During a rare press conference last Thursday evening, Prime Minister Benjamin Netanyahu was asked if, when, and how he intends to implement his plan to annex parts of the West Bank.
“I’m trying to get the optimal result,” he replied. “The less I talk about it at this point, the higher the chances that we can achieve the best possible result.”
It is unclear what exactly Netanyahu meant and how secrecy would help him in applying Israeli sovereignty over the Jordan Valley and all settlements across the West Bank — his oft-promised goal. Presumably he was referring to reports that the US administration is no longer very enthusiastic about the idea.
But, ironically perhaps, an unprecedented Hebrew op-ed published Friday in Israel’s biggest-selling daily, in which a senior United Arab Emirates official warned that unilateral annexation would jeopardize the rapprochement between the Arab world and the Jewish state, indicates that the opposite may be the case — the more Netanyahu talks about it, and the more people believe he will actually do it, the higher the benefits if he does not end up doing it.
Because if the “watershed article,” as The New York Times called it, showed one thing, it is that the prime minister’s constant declarations of intent about annexation have moved the goalposts so dramatically that the Arab world seems happy to continue improving relations as long as Israel doesn’t change the status quo in the West Bank.
Gulf will never admit ties with Israel until there’s peace? Well, no
For the longest time, Arab officials refused to openly acknowledge their clandestine relations with Israel. Analysts were adamant that these ties, while varied and deep, would have to remain officially hush-hush, as long as there was no formal Israeli-Palestinian peace agreement. Arab leaders, they argued, were too fearful of their own publics to come out of the closet regarding Israel before then.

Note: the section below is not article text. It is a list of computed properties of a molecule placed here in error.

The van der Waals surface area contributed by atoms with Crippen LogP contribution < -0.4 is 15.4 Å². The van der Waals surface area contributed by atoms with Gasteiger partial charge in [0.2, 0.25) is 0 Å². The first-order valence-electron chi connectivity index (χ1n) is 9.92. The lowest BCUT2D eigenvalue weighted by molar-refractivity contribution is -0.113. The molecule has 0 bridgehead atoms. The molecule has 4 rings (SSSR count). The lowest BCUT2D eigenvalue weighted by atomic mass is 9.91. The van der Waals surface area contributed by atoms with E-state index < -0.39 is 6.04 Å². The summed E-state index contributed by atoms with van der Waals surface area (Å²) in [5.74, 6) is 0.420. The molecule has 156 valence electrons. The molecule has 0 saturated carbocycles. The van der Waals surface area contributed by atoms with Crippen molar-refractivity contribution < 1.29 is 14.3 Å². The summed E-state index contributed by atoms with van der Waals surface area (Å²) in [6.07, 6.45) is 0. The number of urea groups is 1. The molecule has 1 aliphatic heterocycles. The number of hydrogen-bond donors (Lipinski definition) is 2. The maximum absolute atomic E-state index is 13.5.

Writing in Yedioth Ahronoth, Minister of State Yousef Al-Otaiba, the UAE’s ambassador to the US, on Friday seemingly upended this thesis.
If you go ahead with annexation, the increasing signs of our budding friendship will have to stop, he warned. But if you do nothing, ran the implicit subtext, the sky is the limit.
Progress on the peace process? That would be great, but his op-ed suggests that this is no longer a prerequisite for deepened normalization.
Al-Otaiba’s op-ed was remarkable for various reasons, including, but not only, the fact that it was the first time a senior Gulf diplomat reached out to the Israeli public through an Israeli newspaper, in Hebrew.
Even more stunning than the medium was the actual message. Between stern warnings over the impact of annexation was, for the first time, an explicit acknowledgement of UAE-Israel rapprochement thus far. That Israel and many Gulf states have extensive security and business ties was the Middle East’s worst-kept secret, but Arab leaders until Friday always maintained a degree of deniability. That is now history.
“We have conducted quiet diplomacy and sent very public signals to help shift the dynamics and promote the possible,” al-Otaiba wrote. “For example, Israel has been invited to participate in Dubai’s World Expo now planned for next year. Israeli diplomats have an ongoing presence in Abu Dhabi at the headquarters of the United Nations International Renewable Energy Agency.”